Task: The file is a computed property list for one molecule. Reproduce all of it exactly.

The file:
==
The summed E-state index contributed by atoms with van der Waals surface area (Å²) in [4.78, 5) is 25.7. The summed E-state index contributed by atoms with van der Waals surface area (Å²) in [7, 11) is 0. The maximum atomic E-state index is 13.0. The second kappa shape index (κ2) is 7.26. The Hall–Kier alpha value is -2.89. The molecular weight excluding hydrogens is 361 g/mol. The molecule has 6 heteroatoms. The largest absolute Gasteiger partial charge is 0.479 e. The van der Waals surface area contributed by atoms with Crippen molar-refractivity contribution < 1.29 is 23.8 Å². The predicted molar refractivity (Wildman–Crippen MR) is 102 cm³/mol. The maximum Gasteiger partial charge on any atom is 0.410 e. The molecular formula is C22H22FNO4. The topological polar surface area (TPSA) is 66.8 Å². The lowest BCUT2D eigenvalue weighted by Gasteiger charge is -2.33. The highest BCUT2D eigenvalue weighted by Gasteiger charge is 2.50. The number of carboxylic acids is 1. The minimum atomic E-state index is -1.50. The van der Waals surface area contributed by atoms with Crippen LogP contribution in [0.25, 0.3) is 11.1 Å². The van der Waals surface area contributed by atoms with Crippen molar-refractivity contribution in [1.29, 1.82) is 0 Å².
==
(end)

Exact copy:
The summed E-state index contributed by atoms with van der Waals surface area (Å²) in [4.78, 5) is 25.7. The summed E-state index contributed by atoms with van der Waals surface area (Å²) in [7, 11) is 0. The maximum atomic E-state index is 13.0. The second kappa shape index (κ2) is 7.26. The Hall–Kier alpha value is -2.89. The molecular weight excluding hydrogens is 361 g/mol. The molecule has 6 heteroatoms. The largest absolute Gasteiger partial charge is 0.479 e. The van der Waals surface area contributed by atoms with Crippen molar-refractivity contribution < 1.29 is 23.8 Å². The predicted molar refractivity (Wildman–Crippen MR) is 102 cm³/mol. The maximum Gasteiger partial charge on any atom is 0.410 e. The molecular formula is C22H22FNO4. The topological polar surface area (TPSA) is 66.8 Å². The lowest BCUT2D eigenvalue weighted by Gasteiger charge is -2.33. The highest BCUT2D eigenvalue weighted by Gasteiger charge is 2.50. The number of carboxylic acids is 1. The minimum atomic E-state index is -1.50. The van der Waals surface area contributed by atoms with Crippen LogP contribution in [0.25, 0.3) is 11.1 Å². The van der Waals surface area contributed by atoms with Crippen molar-refractivity contribution in [1.29, 1.82) is 0 Å².